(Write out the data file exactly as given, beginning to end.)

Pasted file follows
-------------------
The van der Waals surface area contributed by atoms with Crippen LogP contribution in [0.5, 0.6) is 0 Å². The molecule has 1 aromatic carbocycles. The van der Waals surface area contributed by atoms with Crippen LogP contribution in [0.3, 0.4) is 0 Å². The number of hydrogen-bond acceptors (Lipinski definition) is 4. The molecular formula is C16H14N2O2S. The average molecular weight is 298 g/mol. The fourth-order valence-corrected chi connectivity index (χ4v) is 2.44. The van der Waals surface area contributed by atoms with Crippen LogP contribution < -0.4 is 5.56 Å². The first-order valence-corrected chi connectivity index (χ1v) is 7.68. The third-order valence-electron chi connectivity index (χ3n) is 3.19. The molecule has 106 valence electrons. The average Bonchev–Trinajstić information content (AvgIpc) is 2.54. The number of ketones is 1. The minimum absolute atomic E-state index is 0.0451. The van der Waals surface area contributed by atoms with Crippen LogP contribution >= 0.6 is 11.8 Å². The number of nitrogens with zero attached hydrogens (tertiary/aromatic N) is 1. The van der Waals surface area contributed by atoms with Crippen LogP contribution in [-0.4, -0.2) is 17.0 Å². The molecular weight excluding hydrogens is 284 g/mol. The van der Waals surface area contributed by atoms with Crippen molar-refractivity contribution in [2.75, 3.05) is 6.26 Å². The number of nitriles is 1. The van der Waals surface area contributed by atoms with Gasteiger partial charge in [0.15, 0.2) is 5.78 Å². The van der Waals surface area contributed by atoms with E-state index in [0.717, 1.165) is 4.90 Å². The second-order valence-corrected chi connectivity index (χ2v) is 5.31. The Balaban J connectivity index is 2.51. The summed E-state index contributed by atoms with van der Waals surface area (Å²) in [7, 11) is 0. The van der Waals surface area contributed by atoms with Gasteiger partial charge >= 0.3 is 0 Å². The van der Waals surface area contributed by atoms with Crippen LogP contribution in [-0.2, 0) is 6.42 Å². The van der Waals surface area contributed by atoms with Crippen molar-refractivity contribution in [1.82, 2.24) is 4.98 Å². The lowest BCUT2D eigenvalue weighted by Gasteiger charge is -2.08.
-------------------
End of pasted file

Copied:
The van der Waals surface area contributed by atoms with Crippen LogP contribution in [0.5, 0.6) is 0 Å². The molecule has 1 aromatic carbocycles. The van der Waals surface area contributed by atoms with Crippen LogP contribution in [0.3, 0.4) is 0 Å². The number of hydrogen-bond acceptors (Lipinski definition) is 4. The molecular formula is C16H14N2O2S. The average molecular weight is 298 g/mol. The fourth-order valence-corrected chi connectivity index (χ4v) is 2.44. The van der Waals surface area contributed by atoms with Crippen LogP contribution < -0.4 is 5.56 Å². The first-order valence-corrected chi connectivity index (χ1v) is 7.68. The third-order valence-electron chi connectivity index (χ3n) is 3.19. The molecule has 106 valence electrons. The average Bonchev–Trinajstić information content (AvgIpc) is 2.54. The number of ketones is 1. The minimum absolute atomic E-state index is 0.0451. The van der Waals surface area contributed by atoms with Crippen LogP contribution >= 0.6 is 11.8 Å². The number of nitrogens with zero attached hydrogens (tertiary/aromatic N) is 1. The van der Waals surface area contributed by atoms with Crippen LogP contribution in [-0.4, -0.2) is 17.0 Å². The molecular weight excluding hydrogens is 284 g/mol. The van der Waals surface area contributed by atoms with Crippen molar-refractivity contribution in [2.75, 3.05) is 6.26 Å². The number of nitriles is 1. The van der Waals surface area contributed by atoms with Gasteiger partial charge in [0.15, 0.2) is 5.78 Å². The van der Waals surface area contributed by atoms with E-state index in [0.717, 1.165) is 4.90 Å². The second-order valence-corrected chi connectivity index (χ2v) is 5.31. The Balaban J connectivity index is 2.51. The summed E-state index contributed by atoms with van der Waals surface area (Å²) in [7, 11) is 0. The van der Waals surface area contributed by atoms with Gasteiger partial charge >= 0.3 is 0 Å². The van der Waals surface area contributed by atoms with Crippen LogP contribution in [-0.2, 0) is 6.42 Å². The van der Waals surface area contributed by atoms with Crippen molar-refractivity contribution in [1.82, 2.24) is 4.98 Å². The lowest BCUT2D eigenvalue weighted by Gasteiger charge is -2.08.